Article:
Russia has its troops. But does it have the economy to supply them?

When Russia called up 300,000 reservists to fill out the army’s ranks for the ongoing Ukraine war, the bureaucratic chaos and public angst that erupted as men were dragged from their civilian lives into unexpected military service got a lot of media coverage.

But there is a parallel, economic mobilization that is still going on, to rapidly reallocate resources and labor from the civilian sector to war production. And it remains largely shrouded in secrecy and controversy.

Russia may have more men to throw into a coming winter offensive, but the thousands of fresh Russian troops now headed for the front will need the full gamut of provisions, from heavy weapons and ammunition to cold-weather gear, body armor, daily meals, and medical supplies. The Ukrainian military is being funded and supplied by a nearly united effort of powerful Western economies.

Hence, the most critical question of the moment in Russia, yet one of the most difficult to answer, is whether the country’s industry will be able to deliver matching support for its forces in the field. The results so far are murky, as most information is classified. But experts who are willing to talk about it insist that the Russian economy will prove far more capable of delivering the needed materiel than its detractors claim. That said, sanctions and three decades of peacetime economics have left severe bottlenecks and import dependencies that the economy will struggle to overcome.

“The past 10 months have shown that the Russian economy can adapt [to the near-total sanctions regime] faster than even we expected, but in some specific areas it will be hard to replace Western imports,” says Ivan Timofeev, an expert with the Russian International Affairs Council, which is affiliated with the Foreign Ministry. “We should not underestimate Russia’s capabilities.”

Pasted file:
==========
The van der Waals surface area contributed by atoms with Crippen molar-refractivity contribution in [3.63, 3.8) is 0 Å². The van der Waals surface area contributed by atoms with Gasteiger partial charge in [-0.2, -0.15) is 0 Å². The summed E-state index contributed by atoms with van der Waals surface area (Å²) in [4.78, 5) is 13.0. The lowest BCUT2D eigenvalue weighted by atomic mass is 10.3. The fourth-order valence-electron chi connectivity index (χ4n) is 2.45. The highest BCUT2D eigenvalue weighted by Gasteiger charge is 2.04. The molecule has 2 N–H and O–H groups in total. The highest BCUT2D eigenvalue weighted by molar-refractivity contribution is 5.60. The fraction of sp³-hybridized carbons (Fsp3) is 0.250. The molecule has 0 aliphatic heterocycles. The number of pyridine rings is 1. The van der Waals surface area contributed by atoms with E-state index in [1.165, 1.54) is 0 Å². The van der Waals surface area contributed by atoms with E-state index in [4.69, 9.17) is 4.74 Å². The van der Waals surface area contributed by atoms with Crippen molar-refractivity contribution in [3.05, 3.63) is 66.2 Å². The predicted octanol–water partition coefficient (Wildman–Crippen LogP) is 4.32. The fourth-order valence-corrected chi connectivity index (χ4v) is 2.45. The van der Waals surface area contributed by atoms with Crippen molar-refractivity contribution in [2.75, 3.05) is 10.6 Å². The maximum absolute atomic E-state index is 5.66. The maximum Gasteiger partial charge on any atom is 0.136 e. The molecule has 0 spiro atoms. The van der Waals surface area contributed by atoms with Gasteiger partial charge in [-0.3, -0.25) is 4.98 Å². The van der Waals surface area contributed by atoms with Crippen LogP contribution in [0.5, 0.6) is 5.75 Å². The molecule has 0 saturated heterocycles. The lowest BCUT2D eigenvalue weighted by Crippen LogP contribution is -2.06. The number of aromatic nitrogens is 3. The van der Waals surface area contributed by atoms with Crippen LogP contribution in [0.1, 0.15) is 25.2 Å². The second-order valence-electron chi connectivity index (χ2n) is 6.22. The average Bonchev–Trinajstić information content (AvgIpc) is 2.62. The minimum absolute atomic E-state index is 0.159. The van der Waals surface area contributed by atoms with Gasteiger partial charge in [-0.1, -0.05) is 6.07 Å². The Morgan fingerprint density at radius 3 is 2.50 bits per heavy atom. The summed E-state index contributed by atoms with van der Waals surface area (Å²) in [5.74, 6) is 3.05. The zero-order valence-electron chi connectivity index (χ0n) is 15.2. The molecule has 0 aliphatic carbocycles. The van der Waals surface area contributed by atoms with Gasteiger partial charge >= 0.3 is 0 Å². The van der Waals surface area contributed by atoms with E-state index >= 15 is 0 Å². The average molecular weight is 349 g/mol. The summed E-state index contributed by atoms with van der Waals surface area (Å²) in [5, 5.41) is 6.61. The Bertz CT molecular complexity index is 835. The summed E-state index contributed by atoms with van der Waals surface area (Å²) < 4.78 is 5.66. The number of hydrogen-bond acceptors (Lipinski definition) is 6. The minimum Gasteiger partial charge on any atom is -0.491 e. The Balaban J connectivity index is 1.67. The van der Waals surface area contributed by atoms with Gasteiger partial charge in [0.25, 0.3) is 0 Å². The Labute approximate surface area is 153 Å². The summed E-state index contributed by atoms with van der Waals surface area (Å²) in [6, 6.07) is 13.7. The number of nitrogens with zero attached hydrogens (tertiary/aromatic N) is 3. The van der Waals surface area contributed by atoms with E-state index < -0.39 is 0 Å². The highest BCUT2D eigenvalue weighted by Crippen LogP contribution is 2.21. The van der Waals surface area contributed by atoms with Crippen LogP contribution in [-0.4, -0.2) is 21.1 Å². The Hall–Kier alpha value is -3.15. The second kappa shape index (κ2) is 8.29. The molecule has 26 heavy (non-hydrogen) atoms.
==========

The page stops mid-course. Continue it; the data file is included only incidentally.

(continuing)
“We’re going to have a different economy”

No one ever doubted the ability of the former USSR to field huge mechanized armies, or the capacity of its military-industrial complex to churn out masses of weaponry, from ballistic missiles, tanks, and fighter planes to assault rifles, helmets, boots, and field hospitals. But after the superpower’s collapse, its war machine disintegrated. Many of the most advanced military industries, ironically, ended up in the territory of the newly minted Ukrainian state, including those in the areas of missiles, tanks, aviation, shipbuilding, and helicopters.

Post-Soviet Russia also made the political decision to build a Western-style consumer economy, and until recently, even Russian President Vladimir Putin was warning about the dangers of repeating the disastrous experience of waging an arms race with the West. After a brief war with Georgia in 2008 revealed the serious shortcomings of Russia’s Soviet-legacy armed forces, the Kremlin ordered sweeping military reforms including reduction of conscription, an increase of professional forces known as my contractand reequipping all services with modern weaponry.

After Russia’s annexation of Crimea in 2014, amid growing discord with the West, Russia began working to sanctions-proof its defense sector.

Dr. Timofeev argues that much of the public discussion in Western media about the impact of sanctions assumes that once a blow is struck against the Russian economy, the damage will be incapacitating and irreparable. Less thought is given to the possibility of blowback, and the abilities of the targeted country to find alternatives and workarounds, or even generate its own substitutes for the lost capacities. Although Dr. Timofeev would not comment directly on military industry, he did say that the principles that allow Russia’s civilian industry to adapt to new conditions should apply equally to Russia’s military production sector.